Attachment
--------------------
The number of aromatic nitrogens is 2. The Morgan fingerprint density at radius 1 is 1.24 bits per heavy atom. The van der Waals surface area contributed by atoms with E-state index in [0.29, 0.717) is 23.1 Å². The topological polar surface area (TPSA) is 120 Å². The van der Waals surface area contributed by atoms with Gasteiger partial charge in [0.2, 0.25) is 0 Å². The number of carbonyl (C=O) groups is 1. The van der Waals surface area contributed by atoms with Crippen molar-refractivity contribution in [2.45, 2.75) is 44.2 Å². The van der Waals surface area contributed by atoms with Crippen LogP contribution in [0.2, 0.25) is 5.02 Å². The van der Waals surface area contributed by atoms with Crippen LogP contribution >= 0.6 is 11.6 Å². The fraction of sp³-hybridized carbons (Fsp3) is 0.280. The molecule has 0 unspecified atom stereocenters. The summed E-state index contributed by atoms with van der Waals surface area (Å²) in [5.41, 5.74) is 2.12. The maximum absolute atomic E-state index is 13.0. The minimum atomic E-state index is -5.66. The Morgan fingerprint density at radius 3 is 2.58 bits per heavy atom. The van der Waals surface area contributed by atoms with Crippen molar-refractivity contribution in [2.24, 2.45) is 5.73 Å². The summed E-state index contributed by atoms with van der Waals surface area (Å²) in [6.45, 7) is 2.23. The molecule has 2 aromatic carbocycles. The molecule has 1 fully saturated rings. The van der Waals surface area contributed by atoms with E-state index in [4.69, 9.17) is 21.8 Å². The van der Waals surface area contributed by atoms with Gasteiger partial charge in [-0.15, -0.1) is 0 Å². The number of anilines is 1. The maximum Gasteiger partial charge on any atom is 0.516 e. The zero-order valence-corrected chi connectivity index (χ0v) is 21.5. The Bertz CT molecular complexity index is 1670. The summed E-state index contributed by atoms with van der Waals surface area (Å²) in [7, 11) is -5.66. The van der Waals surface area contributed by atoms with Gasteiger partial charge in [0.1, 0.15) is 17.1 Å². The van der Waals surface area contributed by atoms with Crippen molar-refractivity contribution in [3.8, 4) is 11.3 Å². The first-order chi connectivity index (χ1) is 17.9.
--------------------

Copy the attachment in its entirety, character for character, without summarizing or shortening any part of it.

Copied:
The number of aromatic nitrogens is 2. The Morgan fingerprint density at radius 1 is 1.24 bits per heavy atom. The van der Waals surface area contributed by atoms with E-state index in [0.29, 0.717) is 23.1 Å². The topological polar surface area (TPSA) is 120 Å². The van der Waals surface area contributed by atoms with Gasteiger partial charge in [0.2, 0.25) is 0 Å². The number of carbonyl (C=O) groups is 1. The van der Waals surface area contributed by atoms with Crippen molar-refractivity contribution in [2.45, 2.75) is 44.2 Å². The van der Waals surface area contributed by atoms with Crippen LogP contribution in [0.2, 0.25) is 5.02 Å². The van der Waals surface area contributed by atoms with Crippen LogP contribution >= 0.6 is 11.6 Å². The fraction of sp³-hybridized carbons (Fsp3) is 0.280. The molecule has 0 unspecified atom stereocenters. The summed E-state index contributed by atoms with van der Waals surface area (Å²) in [5.41, 5.74) is 2.12. The maximum absolute atomic E-state index is 13.0. The minimum atomic E-state index is -5.66. The Morgan fingerprint density at radius 3 is 2.58 bits per heavy atom. The van der Waals surface area contributed by atoms with Crippen molar-refractivity contribution in [2.24, 2.45) is 5.73 Å². The summed E-state index contributed by atoms with van der Waals surface area (Å²) in [6.45, 7) is 2.23. The molecule has 2 aromatic carbocycles. The molecule has 1 fully saturated rings. The van der Waals surface area contributed by atoms with E-state index in [4.69, 9.17) is 21.8 Å². The van der Waals surface area contributed by atoms with Gasteiger partial charge in [-0.15, -0.1) is 0 Å². The number of anilines is 1. The maximum Gasteiger partial charge on any atom is 0.516 e. The zero-order valence-corrected chi connectivity index (χ0v) is 21.5. The Bertz CT molecular complexity index is 1670. The summed E-state index contributed by atoms with van der Waals surface area (Å²) in [7, 11) is -5.66. The van der Waals surface area contributed by atoms with Gasteiger partial charge in [0.1, 0.15) is 17.1 Å². The van der Waals surface area contributed by atoms with Crippen molar-refractivity contribution in [3.8, 4) is 11.3 Å². The first-order chi connectivity index (χ1) is 17.9.